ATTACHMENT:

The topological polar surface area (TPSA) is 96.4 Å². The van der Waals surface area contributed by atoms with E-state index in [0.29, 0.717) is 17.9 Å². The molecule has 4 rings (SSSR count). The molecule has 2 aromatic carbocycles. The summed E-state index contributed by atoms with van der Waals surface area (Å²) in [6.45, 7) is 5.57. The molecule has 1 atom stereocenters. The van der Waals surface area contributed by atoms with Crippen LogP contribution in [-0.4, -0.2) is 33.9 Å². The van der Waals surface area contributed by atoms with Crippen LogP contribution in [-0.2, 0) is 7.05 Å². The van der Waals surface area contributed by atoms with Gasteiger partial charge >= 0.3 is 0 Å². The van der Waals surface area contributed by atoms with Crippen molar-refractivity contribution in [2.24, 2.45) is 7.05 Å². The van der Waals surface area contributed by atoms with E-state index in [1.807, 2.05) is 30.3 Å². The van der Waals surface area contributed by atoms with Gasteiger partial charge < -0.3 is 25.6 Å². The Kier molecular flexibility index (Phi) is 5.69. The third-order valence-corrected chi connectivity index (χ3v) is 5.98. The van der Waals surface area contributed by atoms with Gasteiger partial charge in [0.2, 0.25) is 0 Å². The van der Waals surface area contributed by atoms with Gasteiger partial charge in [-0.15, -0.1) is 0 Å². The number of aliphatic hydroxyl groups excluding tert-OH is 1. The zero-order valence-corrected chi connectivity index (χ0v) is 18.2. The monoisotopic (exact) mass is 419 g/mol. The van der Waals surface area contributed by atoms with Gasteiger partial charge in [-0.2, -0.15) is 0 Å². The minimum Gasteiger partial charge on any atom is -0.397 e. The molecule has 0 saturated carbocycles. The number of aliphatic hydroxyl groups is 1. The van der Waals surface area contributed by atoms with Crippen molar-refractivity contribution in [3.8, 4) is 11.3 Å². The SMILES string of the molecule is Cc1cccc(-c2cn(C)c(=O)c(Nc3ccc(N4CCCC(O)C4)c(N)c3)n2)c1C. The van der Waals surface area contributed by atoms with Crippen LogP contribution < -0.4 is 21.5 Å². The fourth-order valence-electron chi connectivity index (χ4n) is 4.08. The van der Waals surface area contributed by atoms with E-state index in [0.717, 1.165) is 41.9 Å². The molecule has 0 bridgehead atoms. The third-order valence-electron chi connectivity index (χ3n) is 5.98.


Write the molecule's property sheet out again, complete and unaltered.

The topological polar surface area (TPSA) is 96.4 Å². The van der Waals surface area contributed by atoms with E-state index in [0.29, 0.717) is 17.9 Å². The molecule has 4 rings (SSSR count). The molecule has 2 aromatic carbocycles. The summed E-state index contributed by atoms with van der Waals surface area (Å²) in [6.45, 7) is 5.57. The molecule has 1 atom stereocenters. The van der Waals surface area contributed by atoms with Crippen LogP contribution in [-0.4, -0.2) is 33.9 Å². The van der Waals surface area contributed by atoms with Crippen LogP contribution in [-0.2, 0) is 7.05 Å². The van der Waals surface area contributed by atoms with Gasteiger partial charge >= 0.3 is 0 Å². The van der Waals surface area contributed by atoms with Crippen molar-refractivity contribution in [2.24, 2.45) is 7.05 Å². The van der Waals surface area contributed by atoms with E-state index in [1.807, 2.05) is 30.3 Å². The van der Waals surface area contributed by atoms with Gasteiger partial charge < -0.3 is 25.6 Å². The Kier molecular flexibility index (Phi) is 5.69. The third-order valence-corrected chi connectivity index (χ3v) is 5.98. The van der Waals surface area contributed by atoms with Gasteiger partial charge in [0.2, 0.25) is 0 Å². The van der Waals surface area contributed by atoms with Gasteiger partial charge in [-0.15, -0.1) is 0 Å². The number of aliphatic hydroxyl groups excluding tert-OH is 1. The zero-order valence-corrected chi connectivity index (χ0v) is 18.2. The monoisotopic (exact) mass is 419 g/mol. The van der Waals surface area contributed by atoms with Gasteiger partial charge in [-0.2, -0.15) is 0 Å². The minimum Gasteiger partial charge on any atom is -0.397 e. The molecule has 0 saturated carbocycles. The number of aliphatic hydroxyl groups is 1. The van der Waals surface area contributed by atoms with Crippen molar-refractivity contribution in [3.8, 4) is 11.3 Å². The SMILES string of the molecule is Cc1cccc(-c2cn(C)c(=O)c(Nc3ccc(N4CCCC(O)C4)c(N)c3)n2)c1C. The van der Waals surface area contributed by atoms with Crippen LogP contribution < -0.4 is 21.5 Å². The fourth-order valence-electron chi connectivity index (χ4n) is 4.08. The van der Waals surface area contributed by atoms with E-state index in [0.717, 1.165) is 41.9 Å². The molecule has 0 bridgehead atoms. The third-order valence-electron chi connectivity index (χ3n) is 5.98.